Splitboards are ideal for climbing in the backcountry. These boards split in half to make two skis and allow climbing on untracked backcountry slopes. Their design is ideal for adventurous boarders who have skills, confidence and knowledge to explore unpatrolled slopes. Be sure to get climbing skins and a split kit (they’re sold separately).

Choosing the Right Snowboard Design

A right snowboard for you

To pick the right length for the snowboard you’ll need to consider your height and weight but also the type of snowboarding you plan to get.
In the beginning, when snowboarding was still a new thing, people would pick their board lengths by standing boards on their tails to see how tall they were compared to their height. If the nose of the board was reaching somewhere between their chin and nose, it was the right size. This method is still applicable today, but it’s far more precise if you use your body weight. For example, you might see that a 158cm board has a recommended rider weight of 70-90 kg.


To the right width, you’ll need to see how your snowboard boots fit on the waist of the snowboard. If you pick the right width, your boots will extend just a bit over the edges of the board (about 1 – 2 cm on each edge). This would help you have good leverage while turning. If the board is too wide for you and your boots don’t extend at all, you might have a more arduous time getting the board from one edge to the other. On the other hand, if your board is too narrow and your toes and heels extend too much, you might end up dragging your toes and heels, which could make you lose control.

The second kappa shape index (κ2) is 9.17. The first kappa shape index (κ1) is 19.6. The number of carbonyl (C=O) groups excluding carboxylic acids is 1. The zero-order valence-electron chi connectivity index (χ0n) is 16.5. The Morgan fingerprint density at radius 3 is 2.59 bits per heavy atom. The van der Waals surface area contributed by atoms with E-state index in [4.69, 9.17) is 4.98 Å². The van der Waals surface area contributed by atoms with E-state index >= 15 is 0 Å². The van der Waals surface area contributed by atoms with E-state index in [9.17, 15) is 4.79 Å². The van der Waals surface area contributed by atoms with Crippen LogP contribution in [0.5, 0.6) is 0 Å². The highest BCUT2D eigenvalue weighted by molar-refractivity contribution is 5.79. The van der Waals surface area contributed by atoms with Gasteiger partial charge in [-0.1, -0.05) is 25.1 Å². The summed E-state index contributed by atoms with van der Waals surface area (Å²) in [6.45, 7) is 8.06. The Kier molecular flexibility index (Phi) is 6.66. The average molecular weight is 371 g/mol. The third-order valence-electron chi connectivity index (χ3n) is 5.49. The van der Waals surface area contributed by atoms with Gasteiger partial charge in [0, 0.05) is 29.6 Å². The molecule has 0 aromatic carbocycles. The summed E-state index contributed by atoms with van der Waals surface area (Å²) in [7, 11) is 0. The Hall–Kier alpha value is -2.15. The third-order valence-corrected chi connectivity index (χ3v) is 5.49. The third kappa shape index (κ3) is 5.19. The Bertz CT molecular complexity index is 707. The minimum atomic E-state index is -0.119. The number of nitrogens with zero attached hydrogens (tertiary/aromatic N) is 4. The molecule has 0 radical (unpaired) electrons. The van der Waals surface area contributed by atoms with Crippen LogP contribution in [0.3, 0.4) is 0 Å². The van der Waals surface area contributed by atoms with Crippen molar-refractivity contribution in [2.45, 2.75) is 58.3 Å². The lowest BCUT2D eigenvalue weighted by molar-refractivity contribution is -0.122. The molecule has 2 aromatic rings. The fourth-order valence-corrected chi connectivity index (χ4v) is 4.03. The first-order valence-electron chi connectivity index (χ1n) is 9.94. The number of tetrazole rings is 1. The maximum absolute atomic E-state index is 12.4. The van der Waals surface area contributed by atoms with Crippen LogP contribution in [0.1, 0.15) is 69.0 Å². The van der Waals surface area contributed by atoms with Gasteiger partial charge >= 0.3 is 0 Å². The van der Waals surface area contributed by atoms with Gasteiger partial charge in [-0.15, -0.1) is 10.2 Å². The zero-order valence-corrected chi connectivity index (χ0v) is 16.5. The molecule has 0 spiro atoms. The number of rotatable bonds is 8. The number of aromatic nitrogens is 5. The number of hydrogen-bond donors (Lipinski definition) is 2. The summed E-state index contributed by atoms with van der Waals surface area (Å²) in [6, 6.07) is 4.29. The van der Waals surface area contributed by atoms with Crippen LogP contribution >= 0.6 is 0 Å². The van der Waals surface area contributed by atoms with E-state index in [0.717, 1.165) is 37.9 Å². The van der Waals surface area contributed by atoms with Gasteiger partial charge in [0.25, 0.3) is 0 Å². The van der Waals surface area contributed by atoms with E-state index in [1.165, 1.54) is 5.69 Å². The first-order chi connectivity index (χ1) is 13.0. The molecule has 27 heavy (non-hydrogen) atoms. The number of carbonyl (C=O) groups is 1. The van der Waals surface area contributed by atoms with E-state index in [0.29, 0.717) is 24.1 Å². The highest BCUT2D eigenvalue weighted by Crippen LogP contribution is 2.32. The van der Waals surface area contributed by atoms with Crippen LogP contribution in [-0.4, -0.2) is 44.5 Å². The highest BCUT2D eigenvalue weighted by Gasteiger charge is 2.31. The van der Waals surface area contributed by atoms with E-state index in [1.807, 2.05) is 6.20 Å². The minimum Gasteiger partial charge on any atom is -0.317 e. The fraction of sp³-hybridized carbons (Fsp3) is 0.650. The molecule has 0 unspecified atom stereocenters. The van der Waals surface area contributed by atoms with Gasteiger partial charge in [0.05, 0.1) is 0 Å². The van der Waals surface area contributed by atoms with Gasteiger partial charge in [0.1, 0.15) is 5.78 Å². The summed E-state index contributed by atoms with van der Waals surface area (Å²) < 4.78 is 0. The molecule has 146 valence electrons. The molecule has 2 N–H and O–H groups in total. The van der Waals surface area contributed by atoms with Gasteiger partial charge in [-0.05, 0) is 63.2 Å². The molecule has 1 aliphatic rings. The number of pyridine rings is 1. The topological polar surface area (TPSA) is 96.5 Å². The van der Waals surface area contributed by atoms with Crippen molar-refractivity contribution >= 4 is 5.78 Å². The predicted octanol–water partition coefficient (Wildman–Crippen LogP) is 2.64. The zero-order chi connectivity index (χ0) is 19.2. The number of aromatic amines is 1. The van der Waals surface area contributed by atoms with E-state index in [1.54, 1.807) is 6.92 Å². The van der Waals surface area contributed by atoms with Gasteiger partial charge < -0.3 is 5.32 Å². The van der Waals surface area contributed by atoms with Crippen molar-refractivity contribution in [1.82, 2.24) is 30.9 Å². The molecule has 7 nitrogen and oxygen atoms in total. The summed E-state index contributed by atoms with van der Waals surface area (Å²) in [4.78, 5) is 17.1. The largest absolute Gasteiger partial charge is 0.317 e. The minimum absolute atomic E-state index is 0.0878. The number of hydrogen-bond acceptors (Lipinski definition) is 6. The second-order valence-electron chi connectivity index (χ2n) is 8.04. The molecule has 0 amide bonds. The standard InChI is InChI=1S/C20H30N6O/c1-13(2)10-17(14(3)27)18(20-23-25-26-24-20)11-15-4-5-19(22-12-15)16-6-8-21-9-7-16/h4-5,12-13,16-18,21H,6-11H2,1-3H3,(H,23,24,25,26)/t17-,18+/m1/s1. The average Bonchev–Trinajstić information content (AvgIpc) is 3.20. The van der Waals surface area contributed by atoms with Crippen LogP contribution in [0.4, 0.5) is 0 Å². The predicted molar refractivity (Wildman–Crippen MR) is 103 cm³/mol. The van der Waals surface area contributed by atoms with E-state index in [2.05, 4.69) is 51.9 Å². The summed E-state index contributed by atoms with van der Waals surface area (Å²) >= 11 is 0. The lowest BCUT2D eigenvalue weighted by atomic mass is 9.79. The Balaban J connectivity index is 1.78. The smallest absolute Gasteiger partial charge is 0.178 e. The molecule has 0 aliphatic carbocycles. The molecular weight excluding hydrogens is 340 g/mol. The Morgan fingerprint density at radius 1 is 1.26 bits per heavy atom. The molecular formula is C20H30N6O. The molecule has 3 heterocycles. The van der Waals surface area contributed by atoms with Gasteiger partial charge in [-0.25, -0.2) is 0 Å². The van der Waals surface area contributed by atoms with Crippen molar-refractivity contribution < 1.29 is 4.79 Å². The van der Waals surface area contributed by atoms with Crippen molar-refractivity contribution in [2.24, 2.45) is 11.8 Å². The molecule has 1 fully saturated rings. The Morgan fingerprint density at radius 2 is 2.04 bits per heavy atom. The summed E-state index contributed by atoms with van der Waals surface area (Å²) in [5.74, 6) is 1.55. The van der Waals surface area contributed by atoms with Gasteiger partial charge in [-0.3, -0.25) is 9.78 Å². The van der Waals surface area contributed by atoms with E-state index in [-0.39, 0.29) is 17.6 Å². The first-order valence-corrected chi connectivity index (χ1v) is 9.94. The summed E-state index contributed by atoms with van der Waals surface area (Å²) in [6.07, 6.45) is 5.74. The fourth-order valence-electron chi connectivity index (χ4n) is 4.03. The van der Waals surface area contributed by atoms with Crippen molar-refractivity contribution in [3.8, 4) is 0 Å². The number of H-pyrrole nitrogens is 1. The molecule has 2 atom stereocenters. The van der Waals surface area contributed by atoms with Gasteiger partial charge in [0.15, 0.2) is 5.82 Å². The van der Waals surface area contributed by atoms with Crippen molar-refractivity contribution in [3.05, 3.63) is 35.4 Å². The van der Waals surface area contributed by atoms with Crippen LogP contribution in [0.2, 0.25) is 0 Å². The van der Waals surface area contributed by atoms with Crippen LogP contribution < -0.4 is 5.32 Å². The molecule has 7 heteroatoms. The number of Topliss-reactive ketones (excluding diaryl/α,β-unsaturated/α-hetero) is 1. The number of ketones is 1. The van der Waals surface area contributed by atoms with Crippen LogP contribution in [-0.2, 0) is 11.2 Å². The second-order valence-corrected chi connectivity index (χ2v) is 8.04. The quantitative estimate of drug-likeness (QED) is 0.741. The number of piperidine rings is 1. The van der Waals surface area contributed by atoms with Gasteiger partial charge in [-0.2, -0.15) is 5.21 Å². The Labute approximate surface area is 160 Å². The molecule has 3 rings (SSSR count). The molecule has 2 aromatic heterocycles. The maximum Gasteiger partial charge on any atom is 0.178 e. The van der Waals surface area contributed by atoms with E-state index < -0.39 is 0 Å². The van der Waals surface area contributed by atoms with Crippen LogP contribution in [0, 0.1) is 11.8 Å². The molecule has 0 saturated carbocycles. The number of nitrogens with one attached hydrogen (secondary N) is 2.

Directional boards are designed for riding in one direction and are excellent for high-speed carving. Many freeride boards and some all-mountain boards are directional. True twins are symmetrical and show no difference in performance whether you ride them forward or backward. This feature makes them popular for park and pipe riding. Directional twin boards are ideal for people who ride all over the mountain, from groomers to the park.

Interesting Facts About Snowboarding


  • There is evidence of people snowboarding as early as 1910. They would strap wooden boards to their feet and use horse reins or fishing lines to help them move down mountains or slopes.
  • Sherman Poppen is the person credited with starting modern snowboarding in 1965. He was an engineer from Muskegon, Michigan, who decided to put together two skis and added some rope for steering. His wife called it a snurfer, as a mix of the words snow and surfer.
  • Until the early 1980s, snowboarding was banned at resorts. It was considered to be dangerous and a teenage fad. In 1983-84, the Stratton Mountain Resort in Vermont opened its slopes up to snowboarding.
  • The first Snowboard Olympics started in 1998. There are 10 snowboarding events on the Winter Olympics now.
  • The youngest person to win an X-Games snowboard event was fourteen-year-old Chloe Kim.
  • Africa has 7 snowboard resorts.